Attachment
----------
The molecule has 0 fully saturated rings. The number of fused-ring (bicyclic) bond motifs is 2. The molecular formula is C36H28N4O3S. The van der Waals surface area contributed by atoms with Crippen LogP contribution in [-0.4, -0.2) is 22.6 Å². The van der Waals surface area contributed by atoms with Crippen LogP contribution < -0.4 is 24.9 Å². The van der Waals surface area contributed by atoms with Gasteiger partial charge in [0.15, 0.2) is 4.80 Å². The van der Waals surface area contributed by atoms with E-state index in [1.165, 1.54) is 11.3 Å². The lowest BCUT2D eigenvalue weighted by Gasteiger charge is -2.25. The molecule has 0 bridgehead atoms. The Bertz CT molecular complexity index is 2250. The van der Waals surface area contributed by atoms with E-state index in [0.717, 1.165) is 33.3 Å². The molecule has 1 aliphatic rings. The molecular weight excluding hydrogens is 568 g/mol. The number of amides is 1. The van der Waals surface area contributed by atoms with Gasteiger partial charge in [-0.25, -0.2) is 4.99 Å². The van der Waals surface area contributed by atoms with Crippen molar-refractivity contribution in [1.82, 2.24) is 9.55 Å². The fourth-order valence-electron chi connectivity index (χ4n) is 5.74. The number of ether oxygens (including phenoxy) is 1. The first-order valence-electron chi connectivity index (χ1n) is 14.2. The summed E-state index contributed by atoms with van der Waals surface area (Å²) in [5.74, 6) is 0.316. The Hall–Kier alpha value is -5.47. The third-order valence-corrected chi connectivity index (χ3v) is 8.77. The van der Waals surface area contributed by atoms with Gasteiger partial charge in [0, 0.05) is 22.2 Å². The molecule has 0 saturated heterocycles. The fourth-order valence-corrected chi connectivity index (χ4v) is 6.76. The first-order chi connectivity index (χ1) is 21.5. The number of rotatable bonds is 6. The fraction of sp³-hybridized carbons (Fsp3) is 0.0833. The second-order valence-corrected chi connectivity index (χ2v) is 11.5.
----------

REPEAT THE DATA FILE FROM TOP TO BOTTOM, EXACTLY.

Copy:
The molecule has 0 fully saturated rings. The number of fused-ring (bicyclic) bond motifs is 2. The molecular formula is C36H28N4O3S. The van der Waals surface area contributed by atoms with Crippen LogP contribution in [-0.4, -0.2) is 22.6 Å². The van der Waals surface area contributed by atoms with Crippen LogP contribution < -0.4 is 24.9 Å². The van der Waals surface area contributed by atoms with Gasteiger partial charge in [0.15, 0.2) is 4.80 Å². The van der Waals surface area contributed by atoms with E-state index in [1.165, 1.54) is 11.3 Å². The lowest BCUT2D eigenvalue weighted by Gasteiger charge is -2.25. The molecule has 0 bridgehead atoms. The Bertz CT molecular complexity index is 2250. The van der Waals surface area contributed by atoms with E-state index in [0.717, 1.165) is 33.3 Å². The molecule has 1 aliphatic rings. The molecular weight excluding hydrogens is 568 g/mol. The number of amides is 1. The van der Waals surface area contributed by atoms with Gasteiger partial charge in [-0.25, -0.2) is 4.99 Å². The van der Waals surface area contributed by atoms with Crippen molar-refractivity contribution in [1.82, 2.24) is 9.55 Å². The fourth-order valence-electron chi connectivity index (χ4n) is 5.74. The number of ether oxygens (including phenoxy) is 1. The first-order valence-electron chi connectivity index (χ1n) is 14.2. The summed E-state index contributed by atoms with van der Waals surface area (Å²) in [5.74, 6) is 0.316. The Hall–Kier alpha value is -5.47. The third-order valence-corrected chi connectivity index (χ3v) is 8.77. The van der Waals surface area contributed by atoms with Gasteiger partial charge in [0, 0.05) is 22.2 Å². The molecule has 0 saturated heterocycles. The fourth-order valence-corrected chi connectivity index (χ4v) is 6.76. The first-order chi connectivity index (χ1) is 21.5. The number of rotatable bonds is 6. The fraction of sp³-hybridized carbons (Fsp3) is 0.0833. The second-order valence-corrected chi connectivity index (χ2v) is 11.5.